The Court recognizes that this ruling will require the debtor to pay more in priority taxes than the $3,323 provided in the plan. California has filed a priority tax claim in the amount of $129.97, and the Board of Equalization has filed a priority tax claim in the amount of $889.00. Both of these claims have been allowed and paid. The allowance of the IRS claim in the amount of $3,323 will require a plan amendment to provide a total of $4,341.97 for priority taxes.

E. Revocation of Confirmation

If, as the IRS alleges, the debtor did in fact deceive the Court in asserting that she owed only $1,000 to the IRS, the IRS's remedy would lie in an adversary proceeding to revoke confirmation under Bankruptcy Code § 1330(a), 11 U.S.C. § 1330(a) (1979). A revocation proceeding must be brought within 180 days of the entry of the confirmation order.

Section 1330(a) provides:

On request of a party in interest at any time within 180 days after the date of the entry of an order of confirmation under section 1325 of this title, and after notice and a hearing, the court may revoke such order if such order was procured by fraud.

An adversary proceeding, rather than a motion such as the one before the Court, is the required procedural vehicle for a party seeking revocation of a confirmation order. See Bankruptcy Rule 7001(4). An adversary proceeding is required because a revocation effort will normally be contested, and the parties will need the opportunity to obtain all available evidence, and to present it in an evidentiary hearing.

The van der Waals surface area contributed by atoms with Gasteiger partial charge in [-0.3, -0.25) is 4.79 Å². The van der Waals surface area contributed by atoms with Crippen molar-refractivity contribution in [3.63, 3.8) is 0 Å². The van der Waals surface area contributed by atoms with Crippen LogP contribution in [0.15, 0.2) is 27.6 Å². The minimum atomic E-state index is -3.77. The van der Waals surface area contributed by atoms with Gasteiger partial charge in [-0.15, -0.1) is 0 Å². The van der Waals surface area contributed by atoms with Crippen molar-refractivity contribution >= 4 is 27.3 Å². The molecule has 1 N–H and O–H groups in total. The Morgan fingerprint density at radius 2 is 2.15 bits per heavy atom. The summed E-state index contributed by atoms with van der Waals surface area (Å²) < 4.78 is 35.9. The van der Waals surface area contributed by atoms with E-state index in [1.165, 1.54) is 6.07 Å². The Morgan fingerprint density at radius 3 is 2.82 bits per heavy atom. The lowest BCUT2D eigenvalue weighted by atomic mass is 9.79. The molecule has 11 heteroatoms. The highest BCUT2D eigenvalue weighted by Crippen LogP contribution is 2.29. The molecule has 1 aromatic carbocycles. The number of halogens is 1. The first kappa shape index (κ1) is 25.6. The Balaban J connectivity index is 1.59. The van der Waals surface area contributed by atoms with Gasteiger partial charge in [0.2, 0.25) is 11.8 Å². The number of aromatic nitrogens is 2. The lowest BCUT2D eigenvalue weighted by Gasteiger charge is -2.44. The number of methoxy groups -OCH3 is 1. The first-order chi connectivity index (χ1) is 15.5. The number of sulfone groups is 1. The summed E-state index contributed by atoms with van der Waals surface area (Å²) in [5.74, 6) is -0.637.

More important, a court may not revoke the confirmation of a Chapter 13 plan under section 1330 unless the confirmation was procured by fraud.

Section 1330 preempts Rule 60(b) of the Federal Rules of Civil Procedure, incorporated by reference (with exceptions not material here) in Bankruptcy Rule 9024, which would otherwise provide additional grounds for revoking a plan confirmation order.
The Advisory Committee note to Rule 9024 states: "For the purpose of this rule all orders of the bankruptcy court are subject to Rule 60 F.R.Civ.P.," subject only to the additional time restraints in Bankruptcy Code §§ 727(e), 1144 and 1330. However, the Advisory Committee's language is overbroad: This rule is not available to attack a plan confirmation order.

To support a complaint for revocation, the plaintiff must prove each of the elements of a traditional cause of action for deceit: (1) that the debtor made a representation regarding her compliance with Code § 1325 which was materially false; (2) that the representation was either known by the debtor to be false, or was made without belief in its truth, or was made with reckless disregard for the truth; (3) that the representation was made to induce the court to rely upon it; (4) the court did rely upon it; and (5) that as a consequence of such reliance, the court entered the confirmation order. Stamford Municipal Employees' Credit Union v. Edwards (In re Edwards), 67 B.R. 1008, 1010 (Bankr.D.Conn. 1986) (insufficient evidence of fraud).